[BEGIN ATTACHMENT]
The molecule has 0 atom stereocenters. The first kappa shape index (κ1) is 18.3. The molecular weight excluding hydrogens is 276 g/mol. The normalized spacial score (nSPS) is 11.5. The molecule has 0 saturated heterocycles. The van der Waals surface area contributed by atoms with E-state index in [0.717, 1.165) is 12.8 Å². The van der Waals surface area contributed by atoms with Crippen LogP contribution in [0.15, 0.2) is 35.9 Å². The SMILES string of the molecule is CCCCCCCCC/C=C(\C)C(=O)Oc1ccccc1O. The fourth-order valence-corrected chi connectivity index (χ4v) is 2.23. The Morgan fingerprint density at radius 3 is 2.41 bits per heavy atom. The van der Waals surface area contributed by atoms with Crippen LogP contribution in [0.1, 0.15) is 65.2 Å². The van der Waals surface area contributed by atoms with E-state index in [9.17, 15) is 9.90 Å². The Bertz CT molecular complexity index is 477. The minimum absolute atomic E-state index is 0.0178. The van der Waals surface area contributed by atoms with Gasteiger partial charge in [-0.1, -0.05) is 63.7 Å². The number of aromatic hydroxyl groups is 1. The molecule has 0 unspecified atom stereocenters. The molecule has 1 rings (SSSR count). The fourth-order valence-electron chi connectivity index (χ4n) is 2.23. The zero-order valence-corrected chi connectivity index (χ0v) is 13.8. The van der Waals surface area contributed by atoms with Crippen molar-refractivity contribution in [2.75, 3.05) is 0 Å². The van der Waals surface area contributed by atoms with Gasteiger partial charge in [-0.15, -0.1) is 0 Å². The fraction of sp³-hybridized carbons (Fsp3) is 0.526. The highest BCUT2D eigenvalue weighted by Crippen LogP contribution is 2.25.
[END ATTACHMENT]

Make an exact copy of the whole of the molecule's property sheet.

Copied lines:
The molecule has 0 atom stereocenters. The first kappa shape index (κ1) is 18.3. The molecular weight excluding hydrogens is 276 g/mol. The normalized spacial score (nSPS) is 11.5. The molecule has 0 saturated heterocycles. The van der Waals surface area contributed by atoms with E-state index in [0.717, 1.165) is 12.8 Å². The van der Waals surface area contributed by atoms with Crippen LogP contribution in [0.15, 0.2) is 35.9 Å². The SMILES string of the molecule is CCCCCCCCC/C=C(\C)C(=O)Oc1ccccc1O. The fourth-order valence-corrected chi connectivity index (χ4v) is 2.23. The Morgan fingerprint density at radius 3 is 2.41 bits per heavy atom. The van der Waals surface area contributed by atoms with Crippen LogP contribution in [0.1, 0.15) is 65.2 Å². The van der Waals surface area contributed by atoms with E-state index in [9.17, 15) is 9.90 Å². The Bertz CT molecular complexity index is 477. The minimum absolute atomic E-state index is 0.0178. The van der Waals surface area contributed by atoms with Gasteiger partial charge in [-0.1, -0.05) is 63.7 Å². The number of aromatic hydroxyl groups is 1. The molecule has 0 unspecified atom stereocenters. The molecule has 1 rings (SSSR count). The fourth-order valence-electron chi connectivity index (χ4n) is 2.23. The zero-order valence-corrected chi connectivity index (χ0v) is 13.8. The van der Waals surface area contributed by atoms with Crippen molar-refractivity contribution in [2.75, 3.05) is 0 Å². The van der Waals surface area contributed by atoms with Gasteiger partial charge in [-0.15, -0.1) is 0 Å². The fraction of sp³-hybridized carbons (Fsp3) is 0.526. The highest BCUT2D eigenvalue weighted by Crippen LogP contribution is 2.25.